Investor sentiment data tells a similar story. A survey conducted by the American Association of Individual Investors on the percentage of investors with a bearish outlook reached 59.3 percent in June 2022. This level has not been seen since the depths of the financial crisis in early 2009, which coincided with that turbulent period’s market bottom.
What Is the Market Telling Us?
So often, the term priced in is used in relation to the financial markets. What does that mean exactly, and what is the relevance now? Investing requires making judgments about the future, and those judgements attempt to capture the knowable range of things that can happen. Influencing factors could be event-driven, data-driven, corporate, or economic. And when unexpected or unforeseeable events—like Russia’s invasion of Ukraine of February 24—occur, the market must recalibrate, pricing in the new information.
Since that week, the S&P 500 Index has fallen 11 percent (through July 15) and the Bloomberg U.S. Aggregate Bond Index has fallen 6 percent. Circling back to the financial and economic indicators presented earlier: Corporate valuations have moderated, and investor and consumer sentiment are hovering near all-time lows. Piecing all this information together, the financial markets are clearly demonstrating a greater awareness of the current economic challenges.
The case for hope? Today’s low expectations increase the potential for future, positive outcomes. A surprise to the upside—even if it’s a less-negative data point—could be the catalyst for higher prices and better returns in months and years ahead.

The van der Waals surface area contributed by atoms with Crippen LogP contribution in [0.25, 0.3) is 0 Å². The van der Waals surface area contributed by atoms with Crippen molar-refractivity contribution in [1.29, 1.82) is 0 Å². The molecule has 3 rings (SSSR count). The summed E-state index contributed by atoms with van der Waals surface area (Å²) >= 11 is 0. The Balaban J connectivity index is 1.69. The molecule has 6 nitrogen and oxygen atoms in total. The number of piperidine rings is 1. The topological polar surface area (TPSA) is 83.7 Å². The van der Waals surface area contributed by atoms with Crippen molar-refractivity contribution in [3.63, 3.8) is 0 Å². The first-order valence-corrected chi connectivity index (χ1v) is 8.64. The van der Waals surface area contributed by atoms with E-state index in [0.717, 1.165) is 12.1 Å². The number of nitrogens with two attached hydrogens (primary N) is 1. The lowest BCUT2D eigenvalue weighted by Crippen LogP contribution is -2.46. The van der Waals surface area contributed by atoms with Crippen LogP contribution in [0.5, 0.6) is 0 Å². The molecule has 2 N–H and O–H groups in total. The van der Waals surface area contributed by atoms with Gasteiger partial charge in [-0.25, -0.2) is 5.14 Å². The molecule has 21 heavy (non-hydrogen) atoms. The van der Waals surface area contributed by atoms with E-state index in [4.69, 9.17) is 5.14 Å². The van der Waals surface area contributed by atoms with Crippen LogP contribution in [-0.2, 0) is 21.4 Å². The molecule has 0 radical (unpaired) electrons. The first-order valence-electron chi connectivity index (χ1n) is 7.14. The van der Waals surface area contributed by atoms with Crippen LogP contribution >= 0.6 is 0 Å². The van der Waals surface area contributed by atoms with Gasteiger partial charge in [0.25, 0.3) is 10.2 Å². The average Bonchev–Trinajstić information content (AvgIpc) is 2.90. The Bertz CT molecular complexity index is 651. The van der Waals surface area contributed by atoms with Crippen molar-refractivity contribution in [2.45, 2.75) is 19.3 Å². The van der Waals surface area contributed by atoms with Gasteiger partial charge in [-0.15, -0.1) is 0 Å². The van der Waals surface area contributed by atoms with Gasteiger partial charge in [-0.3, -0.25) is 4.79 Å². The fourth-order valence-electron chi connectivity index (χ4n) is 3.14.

While this may sound counterintuitive, it is important to remember that markets don’t move based on good or bad news; they move based on better or worse news. And, with investors, consumers, and policy makers all understanding and discounting the riskier investment landscape, the possibility for upside surprises and better outcomes has increased.
Figure Five: First Half Returns for U.S. Stocks and Core Bonds (since 1976)
Historical data supports this idea. The first half of 2022 marks a rare instance when both stocks and bonds fell in concert. Since 1976, we have seen only two other times—1984 and 1994—when both stocks and bonds reached negative territory at the halfway point. But, as demonstrated in Figure Five, these challenging environments, where expectations were reset lower, set the stage for two of the best midyear returns in the following years—1985 and 1995.
Will history repeat itself? Only time will tell.